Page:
Like everyone else getting their shopping chores done, I don’t normally think philosophically about these stores, who is in them, or anything symbolic or political at all. I just get my groceries, or toothpaste and toilet paper, and go to whatever is next on my list of errands.

    But the Sunday after the election I went grocery shopping feeling completely raw and started noticing we the shoppers, gliding up and down the aisles in our many languages, our after-church wear, our hijabs, our sweats, our ink and asymmetrical haircuts – our carts spilling with our kids and grandkids along with our foods.

    And we appeared unbothered. I imagined us collectively feeling safe(er) – or at least able to focus on just shopping. That may not be true. Folks may have been been feeling all kinds of ways, and “safe(er)” may not have been one of them.

    But I’m wanting to believe folks that day were not worrying the way I’ve heard others worry since the election while shopping in their whiter neighborhoods and communities – fearful of being targeted because of speaking a language other than English, for wearing clothing that identifies them as Muslim, about the possibility or actuality of being hurled hateful words. “Go back where you came from.” “Build the wall.” Or having to see confederate flags in trucks in the parking lot.

    Of course crap goes down at that Cub – people are profiled and insulted – this is the U.S./Minnesota/Minneapolis, and I’m not that naive. I’ve been insulted and called out many times myself, not so much for being queer, but mostly years back when my children were young for being a white mother of brown kids (everything from being called a n-word lover to having serious shade thrown at me for being us).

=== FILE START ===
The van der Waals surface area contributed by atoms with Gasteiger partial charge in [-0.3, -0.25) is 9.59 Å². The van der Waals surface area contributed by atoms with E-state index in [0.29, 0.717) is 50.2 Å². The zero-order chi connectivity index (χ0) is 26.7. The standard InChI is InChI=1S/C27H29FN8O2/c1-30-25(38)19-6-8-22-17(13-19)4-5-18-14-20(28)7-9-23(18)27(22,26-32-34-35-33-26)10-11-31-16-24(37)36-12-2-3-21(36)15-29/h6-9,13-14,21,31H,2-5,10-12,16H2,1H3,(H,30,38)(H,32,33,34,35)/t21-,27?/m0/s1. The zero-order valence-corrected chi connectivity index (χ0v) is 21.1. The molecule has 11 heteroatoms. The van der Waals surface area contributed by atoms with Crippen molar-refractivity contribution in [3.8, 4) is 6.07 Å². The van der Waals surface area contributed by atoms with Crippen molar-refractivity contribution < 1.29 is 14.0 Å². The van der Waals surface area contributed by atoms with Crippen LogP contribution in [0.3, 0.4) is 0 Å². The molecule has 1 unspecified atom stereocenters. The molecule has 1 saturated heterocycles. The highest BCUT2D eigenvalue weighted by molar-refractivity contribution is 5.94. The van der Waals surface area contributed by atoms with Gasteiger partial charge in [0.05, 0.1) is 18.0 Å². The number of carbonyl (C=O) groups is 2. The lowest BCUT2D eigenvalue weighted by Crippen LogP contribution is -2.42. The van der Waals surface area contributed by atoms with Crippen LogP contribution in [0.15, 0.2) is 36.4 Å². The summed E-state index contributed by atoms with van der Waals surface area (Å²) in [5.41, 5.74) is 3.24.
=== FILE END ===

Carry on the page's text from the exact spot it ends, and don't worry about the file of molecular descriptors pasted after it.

Let’s not be delusional. We live in the same old days. But it’s new day, too, with a sharper, harsher edge and even more terrifying possibilities ahead. Maybe I’m being my sentimental older white woman self looking for hope wherever I can find it – a self who I love. But maybe – just maybe – places like a neighborhood Cub can actually feel like a safe(er) space in a new kind of way.

    Maybe.

    copyright Ann Freeman
    http://upsidemyheadpayattentionnow.blogspot.com/2016/11/my-neighborhood-cub-safe-space.html

Artist Statement

Sherry Quan Lee approaches writing as a community resource and as culturally based art of an ordinary everyday practical aesthetic. Lee is a Community Instructor at Metropolitan State University (Intro to Creative Writing, Advanced Creative Writing), and has taught at Intermedia Arts, and the Loft Literary Center. She is the author of A Little Mixed Up, Guild Press, 1982 (second printing), Chinese Blackbird, a memoir in verse, published 2002 by the Asian American Renaissance, republished 2008 by Loving Healing Press, and How to Write a Suicide Note: serial essays that saved a woman’s life, Loving Healing Press, 2008.

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SHERRY QUAN LEE

HOW DARE WE! WRITE

LOVE IMAGINED

CHINESE BLACKBIRD

HOW TO WRITE A SUICIDE NOTE